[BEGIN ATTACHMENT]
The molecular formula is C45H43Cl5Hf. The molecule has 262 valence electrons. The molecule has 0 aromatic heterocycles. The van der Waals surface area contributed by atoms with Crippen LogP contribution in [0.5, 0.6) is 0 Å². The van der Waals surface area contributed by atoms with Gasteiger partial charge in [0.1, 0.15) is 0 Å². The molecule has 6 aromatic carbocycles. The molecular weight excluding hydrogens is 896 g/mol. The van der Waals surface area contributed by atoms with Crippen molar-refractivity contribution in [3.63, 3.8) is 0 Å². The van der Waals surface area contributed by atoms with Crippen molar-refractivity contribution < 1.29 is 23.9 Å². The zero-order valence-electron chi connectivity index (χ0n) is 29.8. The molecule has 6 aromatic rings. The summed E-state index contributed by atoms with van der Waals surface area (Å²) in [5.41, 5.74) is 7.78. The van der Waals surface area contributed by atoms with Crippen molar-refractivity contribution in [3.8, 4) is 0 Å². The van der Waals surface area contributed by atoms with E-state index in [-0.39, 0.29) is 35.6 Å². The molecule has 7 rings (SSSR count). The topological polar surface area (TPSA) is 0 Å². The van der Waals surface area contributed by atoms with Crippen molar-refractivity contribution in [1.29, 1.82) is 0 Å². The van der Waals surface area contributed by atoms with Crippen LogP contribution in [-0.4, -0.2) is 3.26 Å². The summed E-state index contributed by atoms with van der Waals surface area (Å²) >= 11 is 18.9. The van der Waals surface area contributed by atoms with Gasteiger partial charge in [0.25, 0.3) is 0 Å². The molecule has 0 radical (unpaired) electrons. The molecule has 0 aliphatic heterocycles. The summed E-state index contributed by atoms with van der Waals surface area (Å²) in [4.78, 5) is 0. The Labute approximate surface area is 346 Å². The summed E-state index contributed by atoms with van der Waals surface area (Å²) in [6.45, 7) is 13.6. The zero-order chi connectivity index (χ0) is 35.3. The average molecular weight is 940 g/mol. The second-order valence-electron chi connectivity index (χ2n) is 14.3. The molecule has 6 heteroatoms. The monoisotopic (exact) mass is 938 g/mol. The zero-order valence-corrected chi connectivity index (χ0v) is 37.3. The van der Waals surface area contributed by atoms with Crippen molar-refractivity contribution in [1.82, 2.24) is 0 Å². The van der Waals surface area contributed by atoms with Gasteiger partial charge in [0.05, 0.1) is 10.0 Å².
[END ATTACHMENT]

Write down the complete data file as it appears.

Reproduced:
The molecular formula is C45H43Cl5Hf. The molecule has 262 valence electrons. The molecule has 0 aromatic heterocycles. The van der Waals surface area contributed by atoms with Crippen LogP contribution in [0.5, 0.6) is 0 Å². The van der Waals surface area contributed by atoms with Gasteiger partial charge in [0.1, 0.15) is 0 Å². The molecule has 6 aromatic carbocycles. The molecular weight excluding hydrogens is 896 g/mol. The van der Waals surface area contributed by atoms with Crippen molar-refractivity contribution in [3.63, 3.8) is 0 Å². The van der Waals surface area contributed by atoms with Crippen molar-refractivity contribution < 1.29 is 23.9 Å². The zero-order valence-electron chi connectivity index (χ0n) is 29.8. The molecule has 6 aromatic rings. The summed E-state index contributed by atoms with van der Waals surface area (Å²) in [5.41, 5.74) is 7.78. The van der Waals surface area contributed by atoms with Crippen molar-refractivity contribution in [3.8, 4) is 0 Å². The van der Waals surface area contributed by atoms with E-state index in [-0.39, 0.29) is 35.6 Å². The molecule has 7 rings (SSSR count). The topological polar surface area (TPSA) is 0 Å². The van der Waals surface area contributed by atoms with Crippen molar-refractivity contribution in [1.29, 1.82) is 0 Å². The van der Waals surface area contributed by atoms with Crippen LogP contribution in [-0.4, -0.2) is 3.26 Å². The summed E-state index contributed by atoms with van der Waals surface area (Å²) >= 11 is 18.9. The van der Waals surface area contributed by atoms with Gasteiger partial charge in [0.25, 0.3) is 0 Å². The molecule has 0 radical (unpaired) electrons. The molecule has 0 aliphatic heterocycles. The summed E-state index contributed by atoms with van der Waals surface area (Å²) in [4.78, 5) is 0. The Labute approximate surface area is 346 Å². The summed E-state index contributed by atoms with van der Waals surface area (Å²) in [6.45, 7) is 13.6. The zero-order chi connectivity index (χ0) is 35.3. The average molecular weight is 940 g/mol. The second-order valence-electron chi connectivity index (χ2n) is 14.3. The molecule has 6 heteroatoms. The monoisotopic (exact) mass is 938 g/mol. The zero-order valence-corrected chi connectivity index (χ0v) is 37.3. The van der Waals surface area contributed by atoms with Crippen molar-refractivity contribution in [1.82, 2.24) is 0 Å². The van der Waals surface area contributed by atoms with Gasteiger partial charge in [0.05, 0.1) is 10.0 Å².